2 Comments

Something about my voice


Snarky,

And Foul,

Not to mention too smart for my own good.

Yeah, that’s my “voice” as best as I can describe it.  The first time someone told me I had a “strong voice”, I had no idea what they were talking about. And after doing some research I discovered that there are a lot of definitions out there such as:

Writer’s voice is the literary term used to describe the individual writing style of an author. Voice was generally considered to be a combination of a writer’s use of syntax, diction, punctuation, character development, dialogue, etc., within a given body of text (or across several works). Voice can be thought of in terms of the uniqueness of a musical voice. As a trumpet has a different voice than a tuba or a violin has a different voice than a cello, so the words of one author have a different sound than the words of another. One author may have a voice that is light and fast paced while another may have a dark voice.

Okay, so basically everything I do while I write, right?

Not very helpful, at all.

Swing and miss….

How about this:

Voice is the sum of all strategies used by the author to create the illusion that the writer is speaking directly to the reader from the page.”
(Don Fry, quoted by Roy P. Clark, Writing Tools, 2006)

That sort of only works in first person, where there is not fourth wall between reader and writer. Fine if the MC is narrating his own story, but does have it’s problems. What about the more common 3rd person pov? I mean we are talking about the writer’s voice, which may or may not be the characters. You know the overall voice of the piece and not of anyone part of it. Not mention that different genre’s demand change in tone, thus creating variations in the voice. As Donna points out on this post it can be jarring when an adult writer creates a teenage character that doesn’t sound like one (too adult, or too dumb, or to cliche).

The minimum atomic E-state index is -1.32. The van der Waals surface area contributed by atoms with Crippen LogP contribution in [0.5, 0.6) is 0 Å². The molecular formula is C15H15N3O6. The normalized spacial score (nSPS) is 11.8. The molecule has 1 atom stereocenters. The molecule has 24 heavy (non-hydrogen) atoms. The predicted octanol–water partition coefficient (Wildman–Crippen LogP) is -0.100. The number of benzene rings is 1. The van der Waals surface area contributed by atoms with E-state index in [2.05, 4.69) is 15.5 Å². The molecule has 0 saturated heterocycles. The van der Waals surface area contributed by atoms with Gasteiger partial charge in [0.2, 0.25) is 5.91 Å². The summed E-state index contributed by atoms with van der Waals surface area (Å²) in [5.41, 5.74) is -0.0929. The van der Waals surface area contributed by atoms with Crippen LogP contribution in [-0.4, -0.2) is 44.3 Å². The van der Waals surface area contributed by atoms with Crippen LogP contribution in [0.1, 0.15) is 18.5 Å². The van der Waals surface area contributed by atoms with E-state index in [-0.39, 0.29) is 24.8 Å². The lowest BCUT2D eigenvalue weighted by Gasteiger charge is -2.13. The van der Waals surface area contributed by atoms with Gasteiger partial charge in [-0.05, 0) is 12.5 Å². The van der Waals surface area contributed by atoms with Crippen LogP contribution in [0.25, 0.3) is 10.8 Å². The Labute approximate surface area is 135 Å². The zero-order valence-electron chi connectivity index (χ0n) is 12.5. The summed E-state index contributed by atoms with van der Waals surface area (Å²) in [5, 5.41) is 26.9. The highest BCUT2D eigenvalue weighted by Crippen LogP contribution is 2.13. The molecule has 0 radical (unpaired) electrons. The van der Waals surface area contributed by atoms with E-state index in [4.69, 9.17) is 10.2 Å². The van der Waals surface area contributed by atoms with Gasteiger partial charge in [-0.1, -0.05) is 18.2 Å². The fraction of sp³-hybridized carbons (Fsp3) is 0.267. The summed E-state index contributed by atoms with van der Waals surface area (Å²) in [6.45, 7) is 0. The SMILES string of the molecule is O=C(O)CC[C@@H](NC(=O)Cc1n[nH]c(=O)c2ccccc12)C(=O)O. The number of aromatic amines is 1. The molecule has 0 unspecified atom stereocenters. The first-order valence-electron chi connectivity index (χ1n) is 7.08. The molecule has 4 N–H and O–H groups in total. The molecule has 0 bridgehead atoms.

This just a guess but I think it has to do with how all those elements mentioned above resonate in the reader’s mind. As writer’s we might have an inkling of what our voice is, or should be but to be honest it so complicated and so objective, that only reader can tell if they find the voice pleasing, strong, weak, dissonant, etc. It’s like listening to music. Some people can rock all night long to industrial trash metal, but no me. I like my vocal trance, with side order of classic music and acid jazz. I know what I like when hear it, and so do you. Same thing with with a writer’s voice. Because it’s not what is written on the page, but how it sounds in our heads that matter.  Sure, you tweak it. Practice doesn’t hurt. But at the end of the day, it’s subjective.

So, what is your definition of voice?

And what sets apart your voice from others?

——-

Reminder: 1k Words BlogFest

Take a picture, any picture (preferably one you own or is in the public domain) and post it to your blog. Then write a short story/account based on the picture you posted. The story must be a thousand words or less (hence the name). Once posted, link back to this post.

BlogFest kicks off on February 22, 2010

We already have two peeps who have signed on, we are just waiting for you to join us.

C.R. Ward

Janna Qualman

——-

Talking about music, I leave you with the chillout tunes of Arnej:

2 comments on “Something about my voice

  1. Voice is very hard to define. But I do think it’s one aspect of writing that should happen naturally. If one strives for a certain voice it nearly always ends up sounding artificial.

    Like

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